For Immediate Release
Contact: Kirsten Stade (202) 265-7337
EPA Stacks the Deck on Pollution Permit Appeals
EPA to straight-jacket its quasi-independent appeals board by determining what it could hear and how it could rule
Washington, DC — Challenging a pollution discharge permit issued by the U.S. Environmental Protection Agency will be much more challenging under a proposal the agency just unveiled, according to comments filed today by Public Employees for Environmental Responsibility (PEER). Under the guise of modernizing and streamlining, EPA would straight-jacket its quasi-independent appeals board by determining what it could hear and how it could rule.
The proposed changes would significantly alter the functioning of EPA’s 27-year old Environmental Appeals Board. In those years, the EAB decided nearly 600 permit appeals, principally involving permits issued under the Clean Water and Clean Air Act, with less than 1% of final EAB decisions reversed by court review.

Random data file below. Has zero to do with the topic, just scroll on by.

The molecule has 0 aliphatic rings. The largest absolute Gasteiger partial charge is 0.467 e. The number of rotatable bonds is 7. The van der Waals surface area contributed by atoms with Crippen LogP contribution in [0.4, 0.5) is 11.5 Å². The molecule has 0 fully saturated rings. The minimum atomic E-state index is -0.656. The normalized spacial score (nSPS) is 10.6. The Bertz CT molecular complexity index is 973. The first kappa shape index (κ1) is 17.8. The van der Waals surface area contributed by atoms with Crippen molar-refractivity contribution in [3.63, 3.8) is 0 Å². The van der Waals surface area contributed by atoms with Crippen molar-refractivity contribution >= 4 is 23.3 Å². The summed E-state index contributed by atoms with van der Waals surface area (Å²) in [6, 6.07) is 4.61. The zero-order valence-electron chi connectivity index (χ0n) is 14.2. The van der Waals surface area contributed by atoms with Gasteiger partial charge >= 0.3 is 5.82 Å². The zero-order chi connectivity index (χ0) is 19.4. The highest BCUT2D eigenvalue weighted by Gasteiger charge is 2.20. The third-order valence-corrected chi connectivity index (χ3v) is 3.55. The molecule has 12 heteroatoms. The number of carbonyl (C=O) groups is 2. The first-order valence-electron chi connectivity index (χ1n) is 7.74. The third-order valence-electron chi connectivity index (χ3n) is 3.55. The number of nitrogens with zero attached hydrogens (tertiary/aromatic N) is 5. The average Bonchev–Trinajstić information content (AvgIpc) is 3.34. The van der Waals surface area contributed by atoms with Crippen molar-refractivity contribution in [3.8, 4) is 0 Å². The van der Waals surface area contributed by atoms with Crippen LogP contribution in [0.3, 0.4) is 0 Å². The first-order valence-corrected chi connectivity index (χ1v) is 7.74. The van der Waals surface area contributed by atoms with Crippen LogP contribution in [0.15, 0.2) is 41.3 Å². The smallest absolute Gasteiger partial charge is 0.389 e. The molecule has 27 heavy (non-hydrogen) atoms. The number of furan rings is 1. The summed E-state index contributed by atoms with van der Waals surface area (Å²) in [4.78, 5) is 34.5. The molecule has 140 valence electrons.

EPA’s new proposal would strip the EAB of the ability to –
- Overrule EPA legal positions. The Administrator or the EPA General Counsel could issue a binding legal interpretation of any applicable statute or regulation;
- Rule on matters of administrative discretion or policy, instead the EAB could look only at “a finding of fact or conclusion of law that is clearly erroneous”; and
- Review permits on its own motion, no matter how egregious the legal violation.
- Receive and consider amicus curiae participation, or briefs from outside parties.
“Gutting the Environmental Appeals Board is a classic example of foisting a fix on an institution that is not broken,” stated PEER Executive Director Tim Whitehouse, a former EPA enforcement attorney, noting that EAB would also not be allowed to receive amicus curiae briefs from outside parties. “If the EAB cannot act as a check on abuse of agency discretion, then why have it?”
On November 6, 2019, EPA issued a press release proclaiming that it would unveil a plan “to streamline and modernize the review of permits” but the release contained no link to the plan itself. Late in the day, the agency quietly posted the 50-page proposal. The agency does not indicate that any entity asked for the changes which make it harder to overturn permits issued to industry and other pollution dischargers.
“The Environmental Appeals Board is one of the few entities inside EPA whose decisions are made by civil servants, not political appointees,” Whitehouse added, noting that the plan also limits terms of EAB judges. “This plan removes yet another layer of professionalism countering political manipulation of core environmental statutes aimed at ensuring clean air and water.”